Abstract and Keywords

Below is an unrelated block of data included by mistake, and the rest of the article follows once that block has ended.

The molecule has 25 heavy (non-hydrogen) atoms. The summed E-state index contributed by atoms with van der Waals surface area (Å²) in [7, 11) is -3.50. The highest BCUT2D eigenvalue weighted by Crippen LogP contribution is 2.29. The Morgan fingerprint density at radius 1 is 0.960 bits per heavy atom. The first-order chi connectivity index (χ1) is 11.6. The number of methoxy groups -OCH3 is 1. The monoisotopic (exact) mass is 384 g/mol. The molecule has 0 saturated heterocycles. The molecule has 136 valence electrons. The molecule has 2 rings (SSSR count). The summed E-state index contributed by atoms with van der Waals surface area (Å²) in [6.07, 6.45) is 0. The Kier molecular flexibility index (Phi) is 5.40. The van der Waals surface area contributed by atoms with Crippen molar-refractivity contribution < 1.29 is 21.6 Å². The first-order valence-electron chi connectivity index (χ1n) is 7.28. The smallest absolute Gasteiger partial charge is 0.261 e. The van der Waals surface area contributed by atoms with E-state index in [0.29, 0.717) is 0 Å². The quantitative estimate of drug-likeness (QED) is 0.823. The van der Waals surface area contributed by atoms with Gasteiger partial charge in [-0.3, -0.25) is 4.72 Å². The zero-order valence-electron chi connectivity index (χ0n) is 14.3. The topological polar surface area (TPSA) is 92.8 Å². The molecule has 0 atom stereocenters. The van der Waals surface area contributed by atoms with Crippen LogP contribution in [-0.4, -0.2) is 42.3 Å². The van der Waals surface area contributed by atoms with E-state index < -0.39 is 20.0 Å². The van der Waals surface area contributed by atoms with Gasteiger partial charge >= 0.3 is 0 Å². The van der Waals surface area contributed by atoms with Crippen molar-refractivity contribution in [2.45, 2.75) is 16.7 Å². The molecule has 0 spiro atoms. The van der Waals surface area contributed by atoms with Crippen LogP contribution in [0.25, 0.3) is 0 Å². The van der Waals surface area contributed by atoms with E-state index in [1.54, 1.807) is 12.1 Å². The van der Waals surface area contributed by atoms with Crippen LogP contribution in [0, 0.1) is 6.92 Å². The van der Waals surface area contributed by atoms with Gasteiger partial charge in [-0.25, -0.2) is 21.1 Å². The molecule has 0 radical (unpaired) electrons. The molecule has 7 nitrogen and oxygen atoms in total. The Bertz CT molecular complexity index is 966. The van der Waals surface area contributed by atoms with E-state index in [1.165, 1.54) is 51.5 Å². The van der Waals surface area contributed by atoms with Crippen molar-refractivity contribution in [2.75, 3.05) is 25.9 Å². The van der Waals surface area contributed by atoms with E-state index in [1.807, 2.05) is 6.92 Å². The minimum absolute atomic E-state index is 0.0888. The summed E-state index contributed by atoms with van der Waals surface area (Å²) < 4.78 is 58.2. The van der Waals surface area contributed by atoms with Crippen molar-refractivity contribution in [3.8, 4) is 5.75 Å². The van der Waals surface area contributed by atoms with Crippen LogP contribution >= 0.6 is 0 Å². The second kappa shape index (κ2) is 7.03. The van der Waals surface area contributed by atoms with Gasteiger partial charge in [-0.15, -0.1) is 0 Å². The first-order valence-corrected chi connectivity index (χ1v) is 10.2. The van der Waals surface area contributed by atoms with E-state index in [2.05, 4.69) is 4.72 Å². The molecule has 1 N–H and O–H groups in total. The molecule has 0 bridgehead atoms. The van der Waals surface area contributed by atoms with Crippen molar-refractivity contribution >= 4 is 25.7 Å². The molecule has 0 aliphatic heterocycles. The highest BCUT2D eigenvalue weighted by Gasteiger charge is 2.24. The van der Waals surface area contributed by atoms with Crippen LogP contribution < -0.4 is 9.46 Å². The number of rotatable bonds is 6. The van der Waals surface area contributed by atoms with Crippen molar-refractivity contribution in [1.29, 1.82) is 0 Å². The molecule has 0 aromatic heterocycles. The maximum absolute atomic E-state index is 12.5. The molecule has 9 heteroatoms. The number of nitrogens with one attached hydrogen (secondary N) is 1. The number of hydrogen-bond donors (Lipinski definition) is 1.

Radical Islamist movements constitute the system of Islamism or political Islam, which, in the absence of a coherent socio-political, religious, or economic doctrine, becomes difficult to comprehend and analyze. Its versatile nature is only categorized by its bridging nature between politics and religion. Islamism capitalizes on the political potential of millennialism and blends Muslim experiences across time and space to create a uniform structure of reference. Against this backdrop, Islamist efforts are mostly restorative; revitalizing nature—an aspect of salvations, from decadence, looms large. Sayyid Qutb, the Muslim Brotherhood ideologue, introduced contemporary times to the concept of Jihad, for ridding Islam of modern ills of polytheism, capitalism, communism, and democracy, and establishing the ideal Muslim society. Political Islam also includes moderate elements, pitching for political dialogue from a religio-political perspective. However, saturation with institutions predominates and motivates most of Islamism gamut, simulating the crisis, from which they aspire to be delivered.
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